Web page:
At issue are two parts of Hawaii’s Revised Statutes: 1) that requires an individual to obtain permission to purchase a firearm and that that permission expires 10 days later if it isn’t exercised; and 2) that a firearm thus purchased must be taken in person to the police department for inspection and registration five days after purchase.

Plaintiffs brought suit last October when they alleged that these provisions violated their rights guaranteed by the Second Amendment of the U.S. Constitution.

Seabright excoriated attorneys defending Hawaii’s laws, declaring that “there is no evidence in the record suggesting that these laws are tethered — in any way — to the ‘original meaning of the American right to keep and bear arms.’” They tried to hold that the 10-day permit somehow “furthers the ‘important government interest’ of public safety … but [they] failed to demonstrate how the 10-day permit use furthers that interest.… The government provides no empirical evidence or case law suggesting that a 10-day permit use period would enhance public safety.” (Emphasis in original.)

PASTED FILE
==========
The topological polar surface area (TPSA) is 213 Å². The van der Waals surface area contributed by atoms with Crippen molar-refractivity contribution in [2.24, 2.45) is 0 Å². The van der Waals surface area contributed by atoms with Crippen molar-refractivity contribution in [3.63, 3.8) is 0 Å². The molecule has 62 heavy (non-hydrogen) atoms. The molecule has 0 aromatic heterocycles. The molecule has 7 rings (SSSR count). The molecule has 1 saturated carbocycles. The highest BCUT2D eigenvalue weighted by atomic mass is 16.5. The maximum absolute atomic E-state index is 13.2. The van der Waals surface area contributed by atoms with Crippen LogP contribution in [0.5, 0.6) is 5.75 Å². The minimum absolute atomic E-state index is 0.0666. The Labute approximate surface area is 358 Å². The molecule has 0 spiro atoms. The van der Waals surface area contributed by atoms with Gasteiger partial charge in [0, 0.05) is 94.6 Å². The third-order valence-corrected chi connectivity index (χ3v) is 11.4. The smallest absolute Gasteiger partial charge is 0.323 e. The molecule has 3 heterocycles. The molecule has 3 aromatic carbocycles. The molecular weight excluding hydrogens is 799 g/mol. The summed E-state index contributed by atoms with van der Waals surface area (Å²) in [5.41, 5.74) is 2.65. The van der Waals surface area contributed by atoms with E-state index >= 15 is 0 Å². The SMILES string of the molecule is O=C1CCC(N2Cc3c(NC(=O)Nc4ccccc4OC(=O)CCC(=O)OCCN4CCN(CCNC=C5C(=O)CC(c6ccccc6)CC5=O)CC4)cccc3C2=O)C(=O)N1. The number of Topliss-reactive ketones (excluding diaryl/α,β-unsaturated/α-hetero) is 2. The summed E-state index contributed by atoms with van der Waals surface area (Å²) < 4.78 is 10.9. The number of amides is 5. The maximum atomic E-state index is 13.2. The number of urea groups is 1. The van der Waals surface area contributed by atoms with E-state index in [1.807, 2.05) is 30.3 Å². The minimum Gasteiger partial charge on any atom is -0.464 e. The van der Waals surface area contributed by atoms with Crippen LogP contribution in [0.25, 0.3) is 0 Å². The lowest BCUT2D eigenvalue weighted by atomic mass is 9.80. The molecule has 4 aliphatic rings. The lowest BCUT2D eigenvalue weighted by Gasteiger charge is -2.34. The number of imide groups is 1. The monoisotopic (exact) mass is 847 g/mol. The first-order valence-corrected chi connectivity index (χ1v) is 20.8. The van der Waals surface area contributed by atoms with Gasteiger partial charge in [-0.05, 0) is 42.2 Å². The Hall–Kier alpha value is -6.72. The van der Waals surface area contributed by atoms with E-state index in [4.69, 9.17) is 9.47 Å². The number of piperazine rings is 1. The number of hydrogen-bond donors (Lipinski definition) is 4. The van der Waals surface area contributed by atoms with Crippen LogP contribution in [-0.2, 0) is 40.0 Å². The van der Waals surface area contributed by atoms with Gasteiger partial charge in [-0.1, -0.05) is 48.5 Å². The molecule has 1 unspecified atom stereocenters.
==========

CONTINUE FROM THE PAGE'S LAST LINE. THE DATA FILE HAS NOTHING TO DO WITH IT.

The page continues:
He nailed shut his decision: “It is worth nothing that if it really were common sense that a 10-day permit use period promoted public safety, Hawaii likely would not be the only state in the nation to maintain such a restrictive requirement.” (Emphasis in original.)

He obliterated the second part of the law requiring inspection and registration of the firearm after purchase: “The Government has provided absolutely no evidence suggesting that in-person inspection and registration was historically understood as an appropriate regulation on the right to bear arms.”